Wisconsin saw record property value increases in 2022. What could that mean for your tax bill? | News

Wisconsin saw record property value increases in 2022. What could that mean for your tax bill? | News


Wisconsin property values are up. What does that mean for Ripon and Green Lake?


A new data tool from the nonpartisan Wisconsin Policy Forum found that Wisconsin property values grew by a record 13.8% this year — the largest increase since the 1980s.

In 2022, statewide residential property values increased 14.9%, the largest jump since 1985, while commercial property also saw record growth at 13.2%.

Wisconsin Policy Forum Communications Director/Researcher Mark Sommerhauser attributed the growth in residential property values to what’s been going on in the housing market since the start of the COVID-19 pandemic and a lack of new construction.

The pandemic enabled more people to work from home, which caused some to desire more space, and drove up demand for housing, Sommerhauser said.

While demand for housing increased, Wisconsin — like much of the country — has lagged in new home construction since the great recession, he noted.

“It didn’t really pick up again for quite a while after that and, even when it did, it didn’t reach the levels that it was at prior to the great recession,” Sommerhauser said. “We’ve basically had more than a decade in which — historically speaking — a pretty small number of new homes were being built in Wisconsin.”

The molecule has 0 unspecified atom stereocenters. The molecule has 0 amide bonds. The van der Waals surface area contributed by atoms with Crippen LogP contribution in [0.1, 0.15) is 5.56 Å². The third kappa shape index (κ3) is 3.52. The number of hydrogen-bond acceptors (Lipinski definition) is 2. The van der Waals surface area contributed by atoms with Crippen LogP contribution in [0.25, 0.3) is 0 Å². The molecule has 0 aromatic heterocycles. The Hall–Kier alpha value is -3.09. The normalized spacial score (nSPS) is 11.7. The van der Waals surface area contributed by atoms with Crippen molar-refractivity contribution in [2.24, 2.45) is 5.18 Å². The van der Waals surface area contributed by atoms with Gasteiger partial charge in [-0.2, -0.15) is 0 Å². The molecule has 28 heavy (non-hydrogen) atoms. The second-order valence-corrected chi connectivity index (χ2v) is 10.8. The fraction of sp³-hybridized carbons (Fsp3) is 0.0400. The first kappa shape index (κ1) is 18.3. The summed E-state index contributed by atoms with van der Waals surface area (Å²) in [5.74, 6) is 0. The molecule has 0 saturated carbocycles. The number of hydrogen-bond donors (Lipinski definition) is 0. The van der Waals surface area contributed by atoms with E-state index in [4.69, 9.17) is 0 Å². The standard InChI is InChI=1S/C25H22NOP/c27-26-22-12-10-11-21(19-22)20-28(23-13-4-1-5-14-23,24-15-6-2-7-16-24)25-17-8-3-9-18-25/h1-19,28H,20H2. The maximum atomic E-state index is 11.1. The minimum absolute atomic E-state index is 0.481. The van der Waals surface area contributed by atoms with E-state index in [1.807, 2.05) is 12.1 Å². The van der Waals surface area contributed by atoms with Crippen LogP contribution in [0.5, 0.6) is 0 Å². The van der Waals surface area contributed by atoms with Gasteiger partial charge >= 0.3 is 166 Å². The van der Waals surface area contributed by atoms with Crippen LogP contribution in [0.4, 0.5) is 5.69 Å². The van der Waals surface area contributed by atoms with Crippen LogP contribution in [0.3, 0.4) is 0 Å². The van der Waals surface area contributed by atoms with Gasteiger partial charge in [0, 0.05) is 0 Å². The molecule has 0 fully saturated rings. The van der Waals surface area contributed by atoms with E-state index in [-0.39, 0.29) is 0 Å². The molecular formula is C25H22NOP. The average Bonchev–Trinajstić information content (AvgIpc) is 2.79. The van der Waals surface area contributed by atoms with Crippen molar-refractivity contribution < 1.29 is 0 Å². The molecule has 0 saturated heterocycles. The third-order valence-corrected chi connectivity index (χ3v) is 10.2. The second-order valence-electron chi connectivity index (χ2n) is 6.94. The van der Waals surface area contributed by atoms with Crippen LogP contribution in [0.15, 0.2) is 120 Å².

The lack of new housing, combined with a renewed demand for housing, has helped raise home prices and driven the increase in residential property value.

“It’s sort of economics 101,” Sommerhauser said. “When you have less supply of anything and the demand is constant or goes up, you’re going to see prices increase. That’s what we’ve seen with residential property value.”

The cause for the increase in commercial property value isn’t quite as easy to nail down as some parts of the state saw a decrease in commercial property value last year, Sommerhauser noted.

“We felt like that at the time was probably a reflection of, obviously, the pandemic with fewer people either working in offices or going out to bars and restaurants or to shop out in a public space,” he said. “I think part of that [increase in 2022] had to do with the reopening and the resumption of normal economic activity over the last year.”

At the same time, property tax levies by municipalities for 2022 budgets only grew by 1.6% statewide, which is less than the rate of inflation and is the smallest increase since 2014.

While property value growth far exceeded the tax levy growth, property tax rates continued their long-running decline, according to the Wisconsin Policy Forum.

Wisconsin’s gross property tax rate decreased by 4.9% over the same period, which was the largest drop since 2005 and the eighth straight year in which the rate declined.

Ripon saw similar trends in its property tax rates last year, both at the city and school district levels.

From 2021 to 2022, the city of Ripon’s tax rate fell from $8.73 to $8.53, while the school district’s tax rate fell from $8.95 to $8.27.

In Green Lake, both the city and the school district tax rates remained the same at $5.50 and $4.99, respectively.